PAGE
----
Jude, a protege of Nureyev, has been dancing professionally for thirty years. I stupidly assumed he'd be too old for this role, but was happily disproved. His boyish, long-haired good lucks and chiselled, bigger-than-life form were perfectly suited for a choreography etched almost friezelike, in big notes. Jude's Icarus's first frustrated attempts at flight and stumblings foreshadowed the tragedy of his fall from the sky. For the flight itself, while Jude was able to suspend himself in the air, he conveyed the sense of being aloft more in an overall lift of his carriage and spirit. When he fell, only one wing remaining, sweating, panting, but really broken in spirit more than body, the pathos was real, the final extension of leg and broken wing as he lays prostrate poignant. (Also aiding the illusion of flight was the the way Ludovic Dussarps's Daedelus followed his son's trajectory.)

It was certainly ballsy of Jude the director to program Massine's Flamenco-tinged 1919 "Tricorne" ("The Three-Cornered Hat"), to music by Manuel de Falla, on an evening featuring a troupe of real flamenco dancers. This ballet, writes Walter Terry in his "Ballet Guide" (Popular Library, 1977), "is not only a ballet with a Spanish setting but one that also employs the techniques of Spanish dance (adapted and somewhat simplified) instead of classical ballet." The problem is that the dancers expected to carry this out are still ballet dancers. If you've got Massine in the lead role of the Miller -- the simple story involves him, his wife, and the hilarity that ensues when a decrepit governor tries to steal her -- charisma will go along way to disguise that these are not Flamenco dancers. Eric Frederic gave it a game try, his boyish enthusiasm making one forgive if not forget that his farruca was unschooled. But Stephanie Roublot's anemic Miller's Wife (originated by Tamara Karsavina and given first in New York by Tamara Toumanova) made one wish Jude had followed the example of a previous producer, who hired Argentinita for the role.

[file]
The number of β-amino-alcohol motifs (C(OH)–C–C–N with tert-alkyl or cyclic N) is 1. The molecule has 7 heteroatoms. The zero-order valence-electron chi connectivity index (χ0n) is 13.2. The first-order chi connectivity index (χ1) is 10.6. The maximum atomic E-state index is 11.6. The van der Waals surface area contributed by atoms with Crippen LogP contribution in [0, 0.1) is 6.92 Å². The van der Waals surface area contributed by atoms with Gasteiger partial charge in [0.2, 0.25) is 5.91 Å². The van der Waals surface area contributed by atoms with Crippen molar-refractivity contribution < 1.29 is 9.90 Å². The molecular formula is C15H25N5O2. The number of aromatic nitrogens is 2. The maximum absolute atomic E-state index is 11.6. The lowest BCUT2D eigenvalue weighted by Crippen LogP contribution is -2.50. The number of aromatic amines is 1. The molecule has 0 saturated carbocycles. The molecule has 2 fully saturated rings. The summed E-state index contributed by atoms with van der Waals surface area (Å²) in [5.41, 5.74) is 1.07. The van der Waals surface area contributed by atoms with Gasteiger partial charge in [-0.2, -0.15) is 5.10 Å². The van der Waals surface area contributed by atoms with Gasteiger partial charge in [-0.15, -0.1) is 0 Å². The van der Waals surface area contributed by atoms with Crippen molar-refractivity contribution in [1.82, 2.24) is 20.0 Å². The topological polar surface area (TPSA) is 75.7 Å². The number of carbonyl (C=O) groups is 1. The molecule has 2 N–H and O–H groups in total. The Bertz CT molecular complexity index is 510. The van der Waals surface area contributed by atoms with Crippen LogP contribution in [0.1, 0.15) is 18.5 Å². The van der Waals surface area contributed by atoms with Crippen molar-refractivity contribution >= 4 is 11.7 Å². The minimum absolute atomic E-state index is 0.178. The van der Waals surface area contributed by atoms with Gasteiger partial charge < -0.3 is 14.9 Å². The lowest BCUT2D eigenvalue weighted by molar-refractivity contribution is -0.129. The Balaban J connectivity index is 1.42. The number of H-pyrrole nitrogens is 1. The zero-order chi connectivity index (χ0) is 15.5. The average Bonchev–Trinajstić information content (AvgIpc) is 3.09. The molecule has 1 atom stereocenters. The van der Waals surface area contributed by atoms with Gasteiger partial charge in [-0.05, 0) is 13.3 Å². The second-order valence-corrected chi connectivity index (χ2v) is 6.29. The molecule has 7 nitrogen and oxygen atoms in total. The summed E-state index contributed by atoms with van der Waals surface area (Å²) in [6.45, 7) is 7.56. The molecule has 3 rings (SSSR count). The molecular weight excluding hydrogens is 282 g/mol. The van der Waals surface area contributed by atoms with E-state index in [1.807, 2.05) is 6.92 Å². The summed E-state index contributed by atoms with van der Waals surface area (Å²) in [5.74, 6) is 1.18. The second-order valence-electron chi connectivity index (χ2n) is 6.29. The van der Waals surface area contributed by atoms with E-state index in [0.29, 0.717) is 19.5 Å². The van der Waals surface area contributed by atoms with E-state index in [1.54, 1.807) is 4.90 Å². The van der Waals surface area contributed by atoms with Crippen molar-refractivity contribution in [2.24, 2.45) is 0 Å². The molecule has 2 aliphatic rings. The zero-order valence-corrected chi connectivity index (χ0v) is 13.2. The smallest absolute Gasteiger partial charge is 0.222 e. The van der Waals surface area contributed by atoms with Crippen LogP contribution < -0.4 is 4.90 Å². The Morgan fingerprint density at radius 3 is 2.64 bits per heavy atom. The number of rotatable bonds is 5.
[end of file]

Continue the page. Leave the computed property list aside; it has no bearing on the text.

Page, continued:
For Picasso's part, this piece could give a schooling to the many spangled contemporary stage designers whose idea of a costume concept is lots of jewels and glittering fabric. There are few babbles, bangles, and bright shiny beads to be seen here -- only basic pastel colors, such as yellow and green dresses with black or white designs.

Two years after the 1919 premiere of "Le Tricorne," Massine having left the Ballets Russes, Diaghilev was in search of a spectacle for the company's Spring season at the Gaite-Lyrique. In Spain with Stravinsky and his assistant, the poet and soon-to-be librettist Boris Kochno, he hit upon the idea of a 'cuadro Flamenco,' for which Stravinsky would reararrange the traditional music. But Stravinsky, as Jean-Albert Cartier records in the program notes, insisted that the music must be authentic and therefore refused to rearrange it. Diaghilev soon realized he could hardly mount such an evening with the Ballets Russes dancers. He decided to mount a traditional evening of Flamenco, with authentic Flamenco dancers and musicians and decor by a Spanish artist, and ended up asking Picasso to revisit an unused design from "Pulcinella." The result was a backdrop evoking a a 19th-century theater loge, on which Picasso painted four couples -- in their eyes, the closest to Cubist figures on the set designs seen this weekend -- enjoying the spectacle. Through an arch is seen a sloping entry-way, the effect being as if the dancers and spectators are descending into a subterranean performing space.

The evening premiered May 17, 1921, and following this season, the designs were not brought out again until 1996, when Hoyos created a work in the spirit of the original at the Opera de Nice. (No choreographer is credited for the 1921 work.)

It's an admirable idea, to expand a consideration of Picasso and the Dance beyond ballet. Unfortunately, the work Hoyos created relates the least to the decor at the program's heart. Take away the set and this could be any 30-minute tabloa-style finish to a Flamenco evening. The music, particularly from the dynamic and lively singer Jose Anillo (he even gives a little fillip to his foot on exiting), offers a lush tones to match the tones of the backdrop. But the dancing just reminds that female dancer-directors of Flamenco companies seem reluctant to hire any other female dancers who might outshine them. The three here are nondescript, with the possible exception of Rocio Alcaide, and it doesn't help that three men outshout them with their feet even when they're sitting down, and can't wait to take the stage from them.

"Parade" and "Tricorne" were staged by Susanna Della Pietra, an assistant to Massine who studied at the Dance Notation Bureau, using Benesh or Labanotation. (The program doesn't specify.) The scores for "Parade" and particularly "Le Tricorne" received sprightly renditions from the Orchestre National Boredeaux Aquitaine, under the direction of Thomas Rosner. Lifar composed the percussion score for "Icare."